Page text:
I’m willing to bet it’s a fair few of you.
It ticks many boxes for the ideal weekend break; it has beaches, great food, cava by the bucket-load and sangria by the jug.
And it is home to the Crowned Prince of Catalan Modernism: Gaudi. The good people of Barcelona continue to slave doggedly over the construction of the Sagrada Família, which is predicted to be finished in 2026, a mere 122 years since building began. A patience mirrored by the Art Nouveau devotees, and obedient tour-groups that placidly queue for hours in the midday sun to get inside.
I’m sorry to admit it, but the writhing, organic forms of Gaudi have always left me feeling a bit queasy. But of course the Sagrada Familia is a must. Just be sure to book tickets in advance.
The other Gaudi hotspot is Parc Güell. This is something between a park and a fairground fun house; not a straight edge to be found, and the stonework peppered with psychedelic mosaics. It commands excellent views over the city, and street musicians create a varied ambiance – from profound Andalucían strumming, to jubilant Brazilian trumpeting, and everything in between.
Barrio Gótico and El Born
But, to me, the best of Barcelona is the shabby tangle of medieval streets and Roman ruins which make up the Barrio Gótico and El Born. Here flowers tumble out of cracked balconies, and heavily graffitied doorways give way to scruffy interiors through which daily life echoes off damp walls.
Naturally, like all artistically seedy areas, it is on its way up. And there is an inevitable abundance of organic coffee to be found, served to you by tattooed trendies.
One of the main arteries of El Born is El Passeig del Born, which dates back to the Middle Ages, when it was used for jousting. In the 16th Century, while the Spanish were at their most inquisitive, it was a handy spot for executing heretics. Today it is a great place to while away a balmy evening, sipping cava or Estrella Damm alongside Catalan hipsters.
If you happen upon El Born first thing in the morning, you will see unassuming, prosaic Catalan life pottering around. Little old ladies, wheelie bags, flat-capped abuelos, and local fruterias passing the time of day with regulars. Honey-B, a bakery-come-co-working space, will sell you an excellent almond croissant. Take this, along with a café con leche, to nearby Jardins del Forat de la Vergonya and watch the children play, and Barcelona wake up.
Next door to El Born is the barrio Sant Pere/Santa Caterina. This first district of medieval Barcelona is few years behind in terms of gentrification. And it is a great place to lose yourself in a bohemian reverie. If you’re in the area at lunchtime, get thee to Celta Pulperia and tuck into some damn fine octopus.
Avoid Barcelona’s tourist thoroughfare and pickpocket haven La Rambla, unless you want to pay too much money for oversized tumblers of bad sangria. Granted, the Mercado de La Boqueria is worth a visit. But my heart belongs to Madrid’s Mercardo San Miguel.
Definitely worth seeking out however is the Jardins Rubió i Lluch, just behind La Boqueria. Tucked within the walls of the Institute of Catalan Studies, this beautiful garden, dotted with mandarin trees and fountains, is the perfect antidote to the tourist scrum. Grab a table under the arches and enjoy the street performers.
By now you might be ready for the beach. The city beaches are convenient but crowded. If you can, secure a sun-lounger on Nova Icaria and order cold drinks to your heart’s content. Mokai beach bar is good for a simple lunch of grilled langoustines.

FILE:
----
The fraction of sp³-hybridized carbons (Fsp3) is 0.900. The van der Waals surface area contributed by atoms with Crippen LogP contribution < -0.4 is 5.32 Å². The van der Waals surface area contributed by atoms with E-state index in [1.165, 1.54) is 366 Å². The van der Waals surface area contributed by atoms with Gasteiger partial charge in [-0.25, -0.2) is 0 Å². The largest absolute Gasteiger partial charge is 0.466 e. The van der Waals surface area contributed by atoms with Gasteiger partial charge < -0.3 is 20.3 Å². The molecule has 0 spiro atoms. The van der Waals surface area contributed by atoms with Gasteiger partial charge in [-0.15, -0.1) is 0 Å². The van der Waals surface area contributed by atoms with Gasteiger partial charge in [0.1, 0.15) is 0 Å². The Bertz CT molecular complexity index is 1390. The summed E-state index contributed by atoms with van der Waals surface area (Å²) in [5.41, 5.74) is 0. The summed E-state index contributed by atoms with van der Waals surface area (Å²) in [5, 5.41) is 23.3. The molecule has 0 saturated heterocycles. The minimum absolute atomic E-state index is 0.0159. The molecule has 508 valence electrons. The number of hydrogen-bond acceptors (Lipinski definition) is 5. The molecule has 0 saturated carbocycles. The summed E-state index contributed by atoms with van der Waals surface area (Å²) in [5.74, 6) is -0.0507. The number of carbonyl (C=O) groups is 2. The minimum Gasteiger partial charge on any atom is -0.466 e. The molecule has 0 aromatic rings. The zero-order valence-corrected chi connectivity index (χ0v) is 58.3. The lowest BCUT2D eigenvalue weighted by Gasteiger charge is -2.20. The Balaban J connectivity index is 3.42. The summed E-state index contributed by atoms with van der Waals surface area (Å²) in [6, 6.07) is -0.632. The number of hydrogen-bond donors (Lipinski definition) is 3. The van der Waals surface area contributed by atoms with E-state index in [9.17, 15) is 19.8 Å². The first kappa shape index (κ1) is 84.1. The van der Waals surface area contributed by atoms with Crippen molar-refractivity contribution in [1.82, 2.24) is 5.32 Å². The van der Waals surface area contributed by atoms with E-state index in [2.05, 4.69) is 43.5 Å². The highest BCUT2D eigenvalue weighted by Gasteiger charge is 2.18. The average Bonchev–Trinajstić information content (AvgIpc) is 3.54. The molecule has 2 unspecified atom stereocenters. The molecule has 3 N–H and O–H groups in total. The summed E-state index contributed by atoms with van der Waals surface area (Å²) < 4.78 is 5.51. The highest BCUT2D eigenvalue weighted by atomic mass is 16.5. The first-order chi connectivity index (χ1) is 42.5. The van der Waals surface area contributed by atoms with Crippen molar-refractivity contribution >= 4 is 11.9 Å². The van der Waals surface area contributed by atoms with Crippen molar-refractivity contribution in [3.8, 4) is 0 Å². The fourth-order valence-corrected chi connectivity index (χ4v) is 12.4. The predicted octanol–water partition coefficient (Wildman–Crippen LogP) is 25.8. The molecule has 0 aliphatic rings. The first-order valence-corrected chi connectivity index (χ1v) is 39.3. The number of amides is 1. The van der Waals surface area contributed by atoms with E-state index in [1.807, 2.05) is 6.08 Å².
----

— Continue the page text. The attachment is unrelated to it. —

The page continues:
But in hot weather, the sea can feel rather soupy. And, with the port so close, it is hardly surprising it is a bit on the murky side. So, if you have time, hop on the train from Estació Sants to Castelldefels. Here you will find fewer crowds and cleaner water against a setting of green rolling hills. Just remember to get off at Castelldefels Platja, rather than Castelldefels itself, otherwise you have a rather hot 20 minute slog to the beach. Rent a sun-lounger for half the price of the city beaches and have a cold Estrella for me.
Once you’re thoroughly sanded and sunned, take an stroll along the Passeig de Lluís Companys to the Arc de Triomf, glowing red in the evening sun, in all its neo-Moorish glory.
A night out in Barcelona is an abundance of opportunities. Here are a couple of dinner suggestions:
There is no doubt the tourists have discovered this cavernous joint, which is tucked behind a deceptively small bar in the Barrio Gótico. It was founded in 1835 and its original coal-fired ovens give off such a heat that the chefs can only stand in front of them for 2-minutes at a time. They wait their turn with their backs to the wall, stepping forward at brisk intervals to hurriedly prepare bowls of rabbit stew or vast, sizzling chuletón (t-bone steak). The service is friendly and the food hearty.
The elegant Plaça Reial is just next-door. Pop in for an aperitivo or a nightcap at one of the many bars tucked under the arcades.
This little gem is situated at the end of El Passeig del Born, and a glittering tribute to Catalan cuisine (despite the fact the owner is, in fact, English… shhh). If you’re there between February and March, you must try the calçots, which is something between a leek and a spring onion. It is usually served blackened after lengthy roasting on hot coals. Peel off the charred outer layers and you’ll find pure melt-in-your-mouth heaven. It is also a great place to try coca, a crisp Catalan flatbread, which usually comes smothered in tomato sauce.
From here Barcelona nightlife is at your feet. But beware… Most central places unceremoniously shut at 1am. This might come as a shock, but you can always find a place to knock-back a final caña or vermouth Casero before heading to a discoteca, or winding your way home.
Now I know I’ve only scratched the surface here. So share your favorite corners of Barcelona in the comments below.